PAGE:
Book Review - Wuthering Heights, a classic gothic novel

“Out on the wiley, windy moors
We'd roll and fall in green
You had a temper like my jealousy
Too hot, too greedy
How could you leave me
When I needed to possess you?
I hated you. I loved you, too”

Does anyone recognise these song lyrics? It’s Kate Bush singing Wuthering Heights. Now I must admit that when I first heard this song in 1978, I was too young to fully understand the lyrics, but I do remember that I was completely mesmerised by it. Not only by the artist’s voice or her unusual expressive dancing, but the names Heathcliff and Cathy. Who were they? I wanted to know more about them. Unlike nowadays, I couldn’t Google the song, let alone look it up on YouTube.

Anyway - all was to be revealed to me, not long after the song came out…

Now I know Kate Bush may not be everyone’s cup of tea and completely understand it, if you describe her voice as some highly pitched screeching, but take your time to listen to it carefully, close your eyes and use your imagination. Maybe you too may be swept away by the lyrics and the meaning of the song. It may even take you away to some desolate moor.

In my first year at secondary school, we had to read a few English books (usually an abridged version) and even though I was an avid reader, I had never read an English language book before. They had always been translations (I loved the Famous Five books), so when I came across Wuthering Heights and read the short summary on the back, it all fell into place. This was the story Kate Bush was singing about – the tragically doomed love story of the main characters Heathcliff and Catherine.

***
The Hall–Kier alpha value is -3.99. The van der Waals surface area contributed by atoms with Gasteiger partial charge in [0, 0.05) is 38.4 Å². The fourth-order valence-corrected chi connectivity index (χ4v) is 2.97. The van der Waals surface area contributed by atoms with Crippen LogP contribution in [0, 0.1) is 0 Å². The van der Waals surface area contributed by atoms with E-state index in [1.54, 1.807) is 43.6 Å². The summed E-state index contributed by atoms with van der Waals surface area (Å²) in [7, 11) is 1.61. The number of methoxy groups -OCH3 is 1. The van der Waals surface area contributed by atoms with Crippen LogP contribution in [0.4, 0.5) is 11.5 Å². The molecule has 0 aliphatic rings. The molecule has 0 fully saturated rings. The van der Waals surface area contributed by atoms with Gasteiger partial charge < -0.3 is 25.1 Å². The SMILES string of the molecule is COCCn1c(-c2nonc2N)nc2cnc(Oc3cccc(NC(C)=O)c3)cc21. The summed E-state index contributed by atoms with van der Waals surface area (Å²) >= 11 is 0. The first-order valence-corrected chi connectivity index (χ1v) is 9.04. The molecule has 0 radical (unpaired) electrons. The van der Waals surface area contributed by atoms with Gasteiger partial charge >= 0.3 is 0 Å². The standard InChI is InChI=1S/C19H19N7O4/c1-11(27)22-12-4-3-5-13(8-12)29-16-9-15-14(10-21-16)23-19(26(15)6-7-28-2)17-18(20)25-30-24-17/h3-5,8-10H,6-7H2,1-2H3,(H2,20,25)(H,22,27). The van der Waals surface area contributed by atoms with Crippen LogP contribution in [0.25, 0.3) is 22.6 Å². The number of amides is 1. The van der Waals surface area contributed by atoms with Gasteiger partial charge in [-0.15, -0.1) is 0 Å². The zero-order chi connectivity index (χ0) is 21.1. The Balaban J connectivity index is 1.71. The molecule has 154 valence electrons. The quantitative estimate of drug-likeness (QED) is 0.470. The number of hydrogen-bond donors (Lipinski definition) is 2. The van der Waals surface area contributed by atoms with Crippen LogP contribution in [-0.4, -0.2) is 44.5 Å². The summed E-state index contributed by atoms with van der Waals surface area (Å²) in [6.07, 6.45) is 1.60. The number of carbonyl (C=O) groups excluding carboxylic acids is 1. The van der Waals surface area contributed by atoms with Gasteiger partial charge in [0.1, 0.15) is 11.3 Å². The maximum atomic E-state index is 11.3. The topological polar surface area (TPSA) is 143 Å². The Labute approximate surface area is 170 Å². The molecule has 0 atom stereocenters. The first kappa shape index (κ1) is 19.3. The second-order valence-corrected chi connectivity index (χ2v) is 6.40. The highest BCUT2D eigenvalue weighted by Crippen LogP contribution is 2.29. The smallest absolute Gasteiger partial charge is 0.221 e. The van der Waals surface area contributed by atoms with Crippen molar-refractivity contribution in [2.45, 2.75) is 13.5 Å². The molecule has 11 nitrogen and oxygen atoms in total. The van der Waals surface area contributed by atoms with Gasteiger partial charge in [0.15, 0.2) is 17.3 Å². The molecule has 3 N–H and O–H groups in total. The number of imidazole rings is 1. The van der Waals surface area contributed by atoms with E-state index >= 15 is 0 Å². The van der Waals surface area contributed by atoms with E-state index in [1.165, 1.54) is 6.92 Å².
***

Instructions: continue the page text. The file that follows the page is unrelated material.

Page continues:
Written in 1847 by Emily Brontë (1818 – 1848), Wuthering Heights was her only novel as she soon died after the book was published. Her sisters Charlotte (Jane Eyre) and Anne (The Tenant of Wildfell Hall) were also accomplished writers. Although the house Wuthering Heights was set in a fictional place, it’s easy to imagine that Emily based it on the wild and windy moors, with its treacherous bogs, heather and bracken, that surrounded her house in Haworth, Yorkshire. Wuthering, by the way, means blusterous or windy, which is often the case when you’re on the moors.

This book has all the elements of a gothic novel as it touches on mystery, suspense and elements of the supernatural. It deals with violent emotions like revenge and the setting is the bleak and desolate moorland, where the weather can be quite extreme. Wuthering Heights is the tragic story of Catherine Earnshaw (Cathy in Kate Bush’s song) who is torn between her love for Heathcliff, an orphan who was adopted by her father, and Edgar Linton, a wealthy neighbour who lives at Thrushcross Grange, a nearby estate.

Set during the harsh winter of 1801, the story is told by the housekeeper Nelly Dean to an Englishman called Lockwood who has rented Thrushcross Grange. On his first visit to Wuthering Heights, Lockwood had an unusual encounter with Heathcliff, his gruff landlord, who owns both farmhouses, on the inhospitable moors of Yorkshire. During his second visit to Wuthering Heights, he was forced to stay overnight at the desolate farmhouse, when the weather turned for the worse and he was unable to return to Thrushcross Grange.